This year’s federal deficit will be about 10% of GDP. Let’s put that figure in perspective. Since World War 2, there have only been three or four years that the deficit has exceeded 5% of GDP. Former Vice-President Dick Cheney famously said that “deficits don’t matter” but they do – for governments, for companies, for individuals.
States have employed lotteries to fund a number of programs, including education and state parks. The federal government should have a lottery to help pay off the deficit. The prize? A 10 year holiday from federal income taxes for 50,000 winners. High income earners would buy a lot of lottery tickets, paying back the $2 trillion in tax cuts that they were awarded in 2003. If 146 million U.S. taxpayers bought just one $99 ticket, that would raise $14 billion less expenses. How many tickets would you buy to get a 10 year reprieve from federal income taxes? The federal government could “kick the can down the road”, forsaking some future tax revenues for some instant revenue.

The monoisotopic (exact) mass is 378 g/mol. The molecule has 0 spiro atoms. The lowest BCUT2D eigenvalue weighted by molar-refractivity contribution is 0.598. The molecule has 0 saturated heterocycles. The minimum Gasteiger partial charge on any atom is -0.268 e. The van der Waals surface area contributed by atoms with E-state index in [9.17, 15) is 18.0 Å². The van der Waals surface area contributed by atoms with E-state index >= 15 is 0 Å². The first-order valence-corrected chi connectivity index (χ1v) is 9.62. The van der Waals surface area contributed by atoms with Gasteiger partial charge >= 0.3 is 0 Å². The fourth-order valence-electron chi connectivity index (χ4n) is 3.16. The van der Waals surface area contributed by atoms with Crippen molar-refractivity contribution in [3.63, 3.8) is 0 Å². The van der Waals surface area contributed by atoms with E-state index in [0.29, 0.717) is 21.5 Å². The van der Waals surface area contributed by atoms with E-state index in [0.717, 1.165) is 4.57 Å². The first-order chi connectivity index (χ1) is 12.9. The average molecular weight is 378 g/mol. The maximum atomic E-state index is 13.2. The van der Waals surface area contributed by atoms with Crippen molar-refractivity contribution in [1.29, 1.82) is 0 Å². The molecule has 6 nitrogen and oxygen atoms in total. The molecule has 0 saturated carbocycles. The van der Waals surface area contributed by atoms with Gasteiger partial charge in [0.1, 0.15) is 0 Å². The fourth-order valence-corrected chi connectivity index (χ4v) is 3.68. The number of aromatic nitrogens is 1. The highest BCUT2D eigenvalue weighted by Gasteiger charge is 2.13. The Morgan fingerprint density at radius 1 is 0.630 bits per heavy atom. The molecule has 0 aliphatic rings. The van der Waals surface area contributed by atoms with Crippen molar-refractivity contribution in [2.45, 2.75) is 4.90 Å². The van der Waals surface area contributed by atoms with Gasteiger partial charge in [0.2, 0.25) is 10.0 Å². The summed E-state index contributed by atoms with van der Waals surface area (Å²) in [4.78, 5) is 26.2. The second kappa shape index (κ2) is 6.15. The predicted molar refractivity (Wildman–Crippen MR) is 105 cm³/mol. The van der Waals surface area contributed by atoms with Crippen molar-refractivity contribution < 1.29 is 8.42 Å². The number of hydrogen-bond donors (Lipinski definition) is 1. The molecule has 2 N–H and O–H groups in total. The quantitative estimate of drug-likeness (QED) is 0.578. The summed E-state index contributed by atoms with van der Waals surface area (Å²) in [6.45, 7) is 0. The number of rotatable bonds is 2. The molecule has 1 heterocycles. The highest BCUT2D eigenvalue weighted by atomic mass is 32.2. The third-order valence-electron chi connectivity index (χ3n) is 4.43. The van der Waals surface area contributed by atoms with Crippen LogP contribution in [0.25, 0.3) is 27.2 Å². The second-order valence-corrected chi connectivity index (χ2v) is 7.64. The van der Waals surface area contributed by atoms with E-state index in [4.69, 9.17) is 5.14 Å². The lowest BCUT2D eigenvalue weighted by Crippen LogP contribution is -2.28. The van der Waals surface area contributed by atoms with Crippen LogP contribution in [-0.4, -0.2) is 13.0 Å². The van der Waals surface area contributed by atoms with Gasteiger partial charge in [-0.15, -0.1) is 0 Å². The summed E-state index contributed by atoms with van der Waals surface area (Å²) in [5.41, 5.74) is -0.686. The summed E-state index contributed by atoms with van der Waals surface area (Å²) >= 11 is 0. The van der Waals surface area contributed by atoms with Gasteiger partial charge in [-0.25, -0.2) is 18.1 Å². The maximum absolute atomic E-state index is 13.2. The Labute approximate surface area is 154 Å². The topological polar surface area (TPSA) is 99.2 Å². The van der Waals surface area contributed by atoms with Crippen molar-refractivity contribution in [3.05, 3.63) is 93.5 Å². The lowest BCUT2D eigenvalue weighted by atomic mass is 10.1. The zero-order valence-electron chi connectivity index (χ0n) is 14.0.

Although high income earners would benefit the most by winning, the lottery would generate sales among those of all income classes. Lottery tickets would have to be tied to an individual’s social security number to prevent a secondary market of buying and selling of tickets.
The federal government could sell broadcast rights to the prime time night of the lottery drawing , thus earning additional revenue. The number of viewers would probably exceed that of any Super Bowl, presenting a bonanza opportunity for networks to sell premium advertising time.
If we are going to have big government, let’s have smart government. Let’s have fun government.